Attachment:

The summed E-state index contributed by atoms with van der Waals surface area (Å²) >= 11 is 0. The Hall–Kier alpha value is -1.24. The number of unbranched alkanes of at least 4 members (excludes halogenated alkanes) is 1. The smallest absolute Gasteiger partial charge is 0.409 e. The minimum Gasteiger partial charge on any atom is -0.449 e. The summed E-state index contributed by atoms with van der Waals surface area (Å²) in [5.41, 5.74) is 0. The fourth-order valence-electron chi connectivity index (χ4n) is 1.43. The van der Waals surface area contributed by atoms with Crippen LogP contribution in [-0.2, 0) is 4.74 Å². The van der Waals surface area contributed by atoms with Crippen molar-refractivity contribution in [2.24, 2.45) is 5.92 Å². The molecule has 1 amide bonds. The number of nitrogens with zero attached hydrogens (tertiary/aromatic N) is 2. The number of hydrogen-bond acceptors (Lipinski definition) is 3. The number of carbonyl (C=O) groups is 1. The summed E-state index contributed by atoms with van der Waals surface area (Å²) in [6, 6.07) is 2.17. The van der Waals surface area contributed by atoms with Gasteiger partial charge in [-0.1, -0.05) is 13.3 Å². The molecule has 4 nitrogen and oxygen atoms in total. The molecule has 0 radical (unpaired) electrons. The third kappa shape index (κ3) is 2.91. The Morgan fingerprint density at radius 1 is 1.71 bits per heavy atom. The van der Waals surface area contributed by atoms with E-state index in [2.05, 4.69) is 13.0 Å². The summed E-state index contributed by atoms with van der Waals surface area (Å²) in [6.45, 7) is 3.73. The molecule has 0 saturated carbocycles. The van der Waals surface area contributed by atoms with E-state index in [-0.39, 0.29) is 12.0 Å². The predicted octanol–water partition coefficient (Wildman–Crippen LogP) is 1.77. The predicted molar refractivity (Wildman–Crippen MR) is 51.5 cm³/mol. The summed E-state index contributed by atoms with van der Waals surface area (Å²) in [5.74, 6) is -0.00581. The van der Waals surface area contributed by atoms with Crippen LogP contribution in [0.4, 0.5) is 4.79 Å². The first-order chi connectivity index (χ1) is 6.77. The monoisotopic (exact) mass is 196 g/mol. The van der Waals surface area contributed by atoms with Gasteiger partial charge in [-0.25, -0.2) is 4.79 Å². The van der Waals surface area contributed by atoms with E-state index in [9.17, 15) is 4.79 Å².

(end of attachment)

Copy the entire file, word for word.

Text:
The summed E-state index contributed by atoms with van der Waals surface area (Å²) >= 11 is 0. The Hall–Kier alpha value is -1.24. The number of unbranched alkanes of at least 4 members (excludes halogenated alkanes) is 1. The smallest absolute Gasteiger partial charge is 0.409 e. The minimum Gasteiger partial charge on any atom is -0.449 e. The summed E-state index contributed by atoms with van der Waals surface area (Å²) in [5.41, 5.74) is 0. The fourth-order valence-electron chi connectivity index (χ4n) is 1.43. The van der Waals surface area contributed by atoms with Crippen LogP contribution in [-0.2, 0) is 4.74 Å². The van der Waals surface area contributed by atoms with Crippen molar-refractivity contribution in [2.24, 2.45) is 5.92 Å². The molecule has 1 amide bonds. The number of nitrogens with zero attached hydrogens (tertiary/aromatic N) is 2. The number of hydrogen-bond acceptors (Lipinski definition) is 3. The number of carbonyl (C=O) groups is 1. The summed E-state index contributed by atoms with van der Waals surface area (Å²) in [6, 6.07) is 2.17. The van der Waals surface area contributed by atoms with Gasteiger partial charge in [-0.1, -0.05) is 13.3 Å². The molecule has 4 nitrogen and oxygen atoms in total. The molecule has 0 radical (unpaired) electrons. The third kappa shape index (κ3) is 2.91. The Morgan fingerprint density at radius 1 is 1.71 bits per heavy atom. The van der Waals surface area contributed by atoms with E-state index in [2.05, 4.69) is 13.0 Å². The summed E-state index contributed by atoms with van der Waals surface area (Å²) in [6.45, 7) is 3.73. The molecule has 0 saturated carbocycles. The van der Waals surface area contributed by atoms with E-state index in [-0.39, 0.29) is 12.0 Å². The predicted octanol–water partition coefficient (Wildman–Crippen LogP) is 1.77. The predicted molar refractivity (Wildman–Crippen MR) is 51.5 cm³/mol. The summed E-state index contributed by atoms with van der Waals surface area (Å²) in [5.74, 6) is -0.00581. The van der Waals surface area contributed by atoms with Crippen LogP contribution in [0.4, 0.5) is 4.79 Å². The first-order chi connectivity index (χ1) is 6.77. The monoisotopic (exact) mass is 196 g/mol. The van der Waals surface area contributed by atoms with Gasteiger partial charge in [-0.25, -0.2) is 4.79 Å². The van der Waals surface area contributed by atoms with E-state index in [9.17, 15) is 4.79 Å².